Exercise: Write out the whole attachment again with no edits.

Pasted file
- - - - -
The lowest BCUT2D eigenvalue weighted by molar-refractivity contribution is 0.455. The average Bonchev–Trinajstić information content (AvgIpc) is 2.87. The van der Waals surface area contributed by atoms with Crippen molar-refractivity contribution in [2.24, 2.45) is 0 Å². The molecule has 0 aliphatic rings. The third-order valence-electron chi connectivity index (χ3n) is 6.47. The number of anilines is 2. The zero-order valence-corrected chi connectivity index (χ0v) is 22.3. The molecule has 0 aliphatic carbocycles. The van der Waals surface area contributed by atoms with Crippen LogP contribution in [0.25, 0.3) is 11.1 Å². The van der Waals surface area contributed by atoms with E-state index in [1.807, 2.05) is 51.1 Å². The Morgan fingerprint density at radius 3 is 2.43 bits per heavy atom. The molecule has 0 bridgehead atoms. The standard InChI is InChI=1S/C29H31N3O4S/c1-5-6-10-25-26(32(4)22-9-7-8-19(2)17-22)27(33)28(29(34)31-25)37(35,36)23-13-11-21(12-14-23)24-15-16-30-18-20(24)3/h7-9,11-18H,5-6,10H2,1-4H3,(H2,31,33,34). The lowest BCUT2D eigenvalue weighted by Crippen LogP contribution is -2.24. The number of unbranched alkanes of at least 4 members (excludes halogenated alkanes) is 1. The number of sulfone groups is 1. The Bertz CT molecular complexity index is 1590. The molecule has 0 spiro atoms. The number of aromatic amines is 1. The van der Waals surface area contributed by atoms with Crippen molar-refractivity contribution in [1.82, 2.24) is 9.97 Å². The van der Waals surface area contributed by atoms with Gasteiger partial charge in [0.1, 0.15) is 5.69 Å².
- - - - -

The lowest BCUT2D eigenvalue weighted by molar-refractivity contribution is 0.455. The average Bonchev–Trinajstić information content (AvgIpc) is 2.87. The van der Waals surface area contributed by atoms with Crippen molar-refractivity contribution in [2.24, 2.45) is 0 Å². The molecule has 0 aliphatic rings. The third-order valence-electron chi connectivity index (χ3n) is 6.47. The number of anilines is 2. The zero-order valence-corrected chi connectivity index (χ0v) is 22.3. The molecule has 0 aliphatic carbocycles. The van der Waals surface area contributed by atoms with Crippen LogP contribution in [0.25, 0.3) is 11.1 Å². The van der Waals surface area contributed by atoms with E-state index in [1.807, 2.05) is 51.1 Å². The Morgan fingerprint density at radius 3 is 2.43 bits per heavy atom. The molecule has 0 bridgehead atoms. The standard InChI is InChI=1S/C29H31N3O4S/c1-5-6-10-25-26(32(4)22-9-7-8-19(2)17-22)27(33)28(29(34)31-25)37(35,36)23-13-11-21(12-14-23)24-15-16-30-18-20(24)3/h7-9,11-18H,5-6,10H2,1-4H3,(H2,31,33,34). The lowest BCUT2D eigenvalue weighted by Crippen LogP contribution is -2.24. The number of unbranched alkanes of at least 4 members (excludes halogenated alkanes) is 1. The number of sulfone groups is 1. The Bertz CT molecular complexity index is 1590. The molecule has 0 spiro atoms. The number of aromatic amines is 1. The van der Waals surface area contributed by atoms with Crippen molar-refractivity contribution in [1.82, 2.24) is 9.97 Å². The van der Waals surface area contributed by atoms with Gasteiger partial charge in [0.1, 0.15) is 5.69 Å².